I used to be sick when people asked if this was our first baby.  “No,” I would say as my throat threatened to close, “we lost our first baby.”  But I am sick of that word.  Lost.  As if he suddenly slipped away without our knowledge.  “Losing a baby” could mean a miscarriage or a stillbirth, both excruciatingly painful realities for a mother.  But Wesley died in my arms.  So instead I make myself say the word died.  “Our first baby died.”  The truth stings as it liberates me from ambiguity.

This truth makes me cherish every moment as much as every moment serves as a reminder of what we lost.  Every milestone is one Wesley did not reach.  Every hug, every cuddle, every coo.  I work to suppress the past and focus on the now.  Focus on the boy who is living, and remember the boy who lived.  It’s a balancing act.  One boy should not have to live in the shadow of the other, and neither should he live under the constant unwholesome fear of his mother.

Being a mother is hard.  Being a mother with a child who passed away is even harder.  Daily I am struggling to figure out who I am.  “I’m just making this up as I go along” is my official motto.  All I know is I want to be a kind, nurturing, patient mother with the ability to inspire confidence in my child.  This is a constant work in progress.  This is a construction zone.  Reorganize, rebuild, recover.

In the last few years, I have been a wide array of different people.  There are several different versions of myself in between the “old self” and the one that is presently occupying my body.  I haven’t been my “old self” in years.  In fact, I don’t really like that version of myself at all.  Yes, she had good intentions.  She was well-meaning.  But she was also judgmental, ignorant, and naïve.  While I hate the reason for the state of these ruins, qualities like genuine compassion and empathy that were borne from the ashes are priceless.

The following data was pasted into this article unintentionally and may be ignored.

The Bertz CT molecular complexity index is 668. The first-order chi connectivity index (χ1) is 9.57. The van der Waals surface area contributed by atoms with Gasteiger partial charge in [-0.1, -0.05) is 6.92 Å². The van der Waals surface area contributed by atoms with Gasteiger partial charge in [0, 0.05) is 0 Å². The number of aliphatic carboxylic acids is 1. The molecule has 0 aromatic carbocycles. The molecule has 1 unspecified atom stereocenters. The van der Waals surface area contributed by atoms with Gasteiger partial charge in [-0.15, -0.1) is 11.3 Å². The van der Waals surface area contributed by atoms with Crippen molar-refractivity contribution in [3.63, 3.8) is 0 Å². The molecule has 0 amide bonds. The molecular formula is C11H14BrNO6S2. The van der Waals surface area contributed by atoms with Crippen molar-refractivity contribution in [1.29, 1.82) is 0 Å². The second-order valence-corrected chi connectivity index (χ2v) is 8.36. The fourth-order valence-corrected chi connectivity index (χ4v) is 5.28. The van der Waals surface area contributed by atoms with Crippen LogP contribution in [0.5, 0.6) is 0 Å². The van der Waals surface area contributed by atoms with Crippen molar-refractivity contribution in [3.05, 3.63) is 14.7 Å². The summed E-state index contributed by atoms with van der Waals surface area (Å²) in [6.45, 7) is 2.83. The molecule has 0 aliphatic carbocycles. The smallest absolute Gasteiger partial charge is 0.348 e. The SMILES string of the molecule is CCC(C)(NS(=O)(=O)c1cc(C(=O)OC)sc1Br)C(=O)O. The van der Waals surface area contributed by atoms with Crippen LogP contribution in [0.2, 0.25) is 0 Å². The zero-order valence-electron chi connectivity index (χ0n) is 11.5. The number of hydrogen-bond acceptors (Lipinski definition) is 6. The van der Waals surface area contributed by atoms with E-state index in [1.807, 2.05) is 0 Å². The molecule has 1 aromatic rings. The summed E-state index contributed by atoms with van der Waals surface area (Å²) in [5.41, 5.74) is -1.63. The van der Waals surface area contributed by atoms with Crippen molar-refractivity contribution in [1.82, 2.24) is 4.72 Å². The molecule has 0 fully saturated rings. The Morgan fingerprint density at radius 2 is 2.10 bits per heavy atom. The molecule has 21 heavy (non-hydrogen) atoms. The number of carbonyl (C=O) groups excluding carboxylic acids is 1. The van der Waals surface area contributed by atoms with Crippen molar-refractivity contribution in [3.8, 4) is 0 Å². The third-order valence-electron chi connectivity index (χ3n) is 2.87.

In the constant hustle and bustle that is happening here, I try to find a quiet moment when I can look back and see how far I have come.  Sometimes I am so deep in the rebuilding of myself and my life that I forget where I am in this journey.  In the past, the only way to do this was to climb a tree and see my progress from a distance.  Now I feel like I can fly.  I’m still a wounded bird, but at least I can soar to greater heights that would be unable to scale otherwise.  And I can see the mountains and rivers I’ve crossed stretch out before me to the horizon.  It amazes me that I’m still alive.

Things will never be “normal,” and I’m not interested in rebuilding with my “old self” in mind.  The person I want to be is far better than that, wounds and all.